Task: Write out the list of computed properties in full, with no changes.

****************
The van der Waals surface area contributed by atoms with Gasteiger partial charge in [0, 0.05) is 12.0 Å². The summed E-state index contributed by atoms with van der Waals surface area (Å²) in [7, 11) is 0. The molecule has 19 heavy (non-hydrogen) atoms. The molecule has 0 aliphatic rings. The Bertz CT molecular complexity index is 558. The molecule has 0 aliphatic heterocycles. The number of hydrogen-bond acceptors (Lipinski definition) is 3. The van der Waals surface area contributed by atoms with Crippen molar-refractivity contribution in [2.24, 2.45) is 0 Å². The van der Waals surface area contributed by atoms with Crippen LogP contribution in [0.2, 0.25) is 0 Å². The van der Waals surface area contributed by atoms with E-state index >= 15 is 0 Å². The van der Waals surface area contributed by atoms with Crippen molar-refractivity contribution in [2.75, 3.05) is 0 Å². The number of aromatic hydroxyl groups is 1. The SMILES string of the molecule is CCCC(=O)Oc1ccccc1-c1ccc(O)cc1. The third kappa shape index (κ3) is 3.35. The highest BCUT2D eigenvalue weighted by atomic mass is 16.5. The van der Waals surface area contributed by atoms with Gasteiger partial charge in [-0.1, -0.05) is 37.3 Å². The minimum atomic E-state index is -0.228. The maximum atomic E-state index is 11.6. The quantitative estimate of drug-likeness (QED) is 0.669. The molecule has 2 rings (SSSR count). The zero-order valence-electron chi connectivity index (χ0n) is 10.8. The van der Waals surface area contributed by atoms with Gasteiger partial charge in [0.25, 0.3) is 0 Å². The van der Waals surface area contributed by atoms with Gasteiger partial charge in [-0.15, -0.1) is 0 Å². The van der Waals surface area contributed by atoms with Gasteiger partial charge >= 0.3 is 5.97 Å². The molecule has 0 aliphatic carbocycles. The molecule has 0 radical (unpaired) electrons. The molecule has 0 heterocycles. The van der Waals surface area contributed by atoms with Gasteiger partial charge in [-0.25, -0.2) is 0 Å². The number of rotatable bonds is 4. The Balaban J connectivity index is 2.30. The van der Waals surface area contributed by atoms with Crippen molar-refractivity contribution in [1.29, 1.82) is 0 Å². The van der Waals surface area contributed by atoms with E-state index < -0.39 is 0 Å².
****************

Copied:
The van der Waals surface area contributed by atoms with Gasteiger partial charge in [0, 0.05) is 12.0 Å². The summed E-state index contributed by atoms with van der Waals surface area (Å²) in [7, 11) is 0. The molecule has 19 heavy (non-hydrogen) atoms. The molecule has 0 aliphatic rings. The Bertz CT molecular complexity index is 558. The molecule has 0 aliphatic heterocycles. The number of hydrogen-bond acceptors (Lipinski definition) is 3. The van der Waals surface area contributed by atoms with Crippen molar-refractivity contribution in [2.24, 2.45) is 0 Å². The van der Waals surface area contributed by atoms with Crippen LogP contribution in [0.2, 0.25) is 0 Å². The van der Waals surface area contributed by atoms with E-state index >= 15 is 0 Å². The van der Waals surface area contributed by atoms with Crippen molar-refractivity contribution in [2.75, 3.05) is 0 Å². The number of aromatic hydroxyl groups is 1. The SMILES string of the molecule is CCCC(=O)Oc1ccccc1-c1ccc(O)cc1. The third kappa shape index (κ3) is 3.35. The highest BCUT2D eigenvalue weighted by atomic mass is 16.5. The van der Waals surface area contributed by atoms with Gasteiger partial charge in [-0.1, -0.05) is 37.3 Å². The minimum atomic E-state index is -0.228. The maximum atomic E-state index is 11.6. The quantitative estimate of drug-likeness (QED) is 0.669. The molecule has 2 rings (SSSR count). The zero-order valence-electron chi connectivity index (χ0n) is 10.8. The van der Waals surface area contributed by atoms with Gasteiger partial charge in [0.25, 0.3) is 0 Å². The van der Waals surface area contributed by atoms with Gasteiger partial charge in [-0.15, -0.1) is 0 Å². The van der Waals surface area contributed by atoms with Gasteiger partial charge >= 0.3 is 5.97 Å². The molecule has 0 aliphatic carbocycles. The molecule has 0 radical (unpaired) electrons. The molecule has 0 heterocycles. The van der Waals surface area contributed by atoms with Gasteiger partial charge in [-0.25, -0.2) is 0 Å². The number of rotatable bonds is 4. The Balaban J connectivity index is 2.30. The van der Waals surface area contributed by atoms with Crippen molar-refractivity contribution in [1.29, 1.82) is 0 Å². The van der Waals surface area contributed by atoms with E-state index < -0.39 is 0 Å².